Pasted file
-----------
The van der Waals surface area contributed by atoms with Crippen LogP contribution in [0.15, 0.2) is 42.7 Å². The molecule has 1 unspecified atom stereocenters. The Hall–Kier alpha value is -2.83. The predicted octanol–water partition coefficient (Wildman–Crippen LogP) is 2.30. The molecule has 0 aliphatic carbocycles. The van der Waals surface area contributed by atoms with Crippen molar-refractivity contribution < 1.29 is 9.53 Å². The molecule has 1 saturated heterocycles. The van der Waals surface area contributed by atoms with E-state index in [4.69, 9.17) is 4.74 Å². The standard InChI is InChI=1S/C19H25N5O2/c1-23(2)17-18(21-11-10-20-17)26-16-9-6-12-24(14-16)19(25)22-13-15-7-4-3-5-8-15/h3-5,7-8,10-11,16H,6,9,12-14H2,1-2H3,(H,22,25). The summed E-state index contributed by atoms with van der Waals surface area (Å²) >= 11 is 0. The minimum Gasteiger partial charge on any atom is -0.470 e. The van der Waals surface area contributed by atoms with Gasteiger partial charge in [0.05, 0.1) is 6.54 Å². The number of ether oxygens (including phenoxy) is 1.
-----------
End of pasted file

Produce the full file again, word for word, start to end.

The van der Waals surface area contributed by atoms with Crippen LogP contribution in [0.15, 0.2) is 42.7 Å². The molecule has 1 unspecified atom stereocenters. The Hall–Kier alpha value is -2.83. The predicted octanol–water partition coefficient (Wildman–Crippen LogP) is 2.30. The molecule has 0 aliphatic carbocycles. The van der Waals surface area contributed by atoms with Crippen molar-refractivity contribution < 1.29 is 9.53 Å². The molecule has 1 saturated heterocycles. The van der Waals surface area contributed by atoms with E-state index in [4.69, 9.17) is 4.74 Å². The standard InChI is InChI=1S/C19H25N5O2/c1-23(2)17-18(21-11-10-20-17)26-16-9-6-12-24(14-16)19(25)22-13-15-7-4-3-5-8-15/h3-5,7-8,10-11,16H,6,9,12-14H2,1-2H3,(H,22,25). The summed E-state index contributed by atoms with van der Waals surface area (Å²) >= 11 is 0. The minimum Gasteiger partial charge on any atom is -0.470 e. The van der Waals surface area contributed by atoms with Gasteiger partial charge in [0.05, 0.1) is 6.54 Å². The number of ether oxygens (including phenoxy) is 1.